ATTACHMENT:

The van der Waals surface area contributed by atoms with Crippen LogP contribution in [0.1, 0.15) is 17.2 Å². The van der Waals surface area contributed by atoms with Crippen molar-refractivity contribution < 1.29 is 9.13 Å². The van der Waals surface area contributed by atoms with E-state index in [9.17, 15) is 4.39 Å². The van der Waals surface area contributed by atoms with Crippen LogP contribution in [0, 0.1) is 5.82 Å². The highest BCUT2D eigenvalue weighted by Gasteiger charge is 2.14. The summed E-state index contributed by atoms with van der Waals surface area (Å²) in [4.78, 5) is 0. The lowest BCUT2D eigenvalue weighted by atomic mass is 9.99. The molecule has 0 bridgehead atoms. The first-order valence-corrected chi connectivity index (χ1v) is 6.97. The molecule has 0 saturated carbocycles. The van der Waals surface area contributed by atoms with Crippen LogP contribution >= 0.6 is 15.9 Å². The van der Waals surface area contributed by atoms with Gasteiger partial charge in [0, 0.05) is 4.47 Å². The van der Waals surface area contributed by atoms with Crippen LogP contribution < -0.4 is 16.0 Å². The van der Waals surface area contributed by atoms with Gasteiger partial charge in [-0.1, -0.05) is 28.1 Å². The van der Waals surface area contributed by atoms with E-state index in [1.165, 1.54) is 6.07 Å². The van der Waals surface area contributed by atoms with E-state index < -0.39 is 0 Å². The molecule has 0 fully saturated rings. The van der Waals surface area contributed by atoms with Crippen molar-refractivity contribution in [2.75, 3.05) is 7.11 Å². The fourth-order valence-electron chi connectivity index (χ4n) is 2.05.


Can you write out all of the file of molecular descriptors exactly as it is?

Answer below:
The van der Waals surface area contributed by atoms with Crippen LogP contribution in [0.1, 0.15) is 17.2 Å². The van der Waals surface area contributed by atoms with Crippen molar-refractivity contribution < 1.29 is 9.13 Å². The van der Waals surface area contributed by atoms with E-state index in [9.17, 15) is 4.39 Å². The van der Waals surface area contributed by atoms with Crippen LogP contribution in [0, 0.1) is 5.82 Å². The highest BCUT2D eigenvalue weighted by Gasteiger charge is 2.14. The summed E-state index contributed by atoms with van der Waals surface area (Å²) in [4.78, 5) is 0. The lowest BCUT2D eigenvalue weighted by atomic mass is 9.99. The molecule has 0 bridgehead atoms. The first-order valence-corrected chi connectivity index (χ1v) is 6.97. The molecule has 0 saturated carbocycles. The van der Waals surface area contributed by atoms with Crippen LogP contribution >= 0.6 is 15.9 Å². The van der Waals surface area contributed by atoms with Gasteiger partial charge in [0, 0.05) is 4.47 Å². The van der Waals surface area contributed by atoms with Crippen LogP contribution < -0.4 is 16.0 Å². The van der Waals surface area contributed by atoms with Gasteiger partial charge in [-0.1, -0.05) is 28.1 Å². The van der Waals surface area contributed by atoms with E-state index in [1.165, 1.54) is 6.07 Å². The van der Waals surface area contributed by atoms with E-state index < -0.39 is 0 Å². The molecule has 0 fully saturated rings. The van der Waals surface area contributed by atoms with Crippen molar-refractivity contribution in [2.75, 3.05) is 7.11 Å². The fourth-order valence-electron chi connectivity index (χ4n) is 2.05.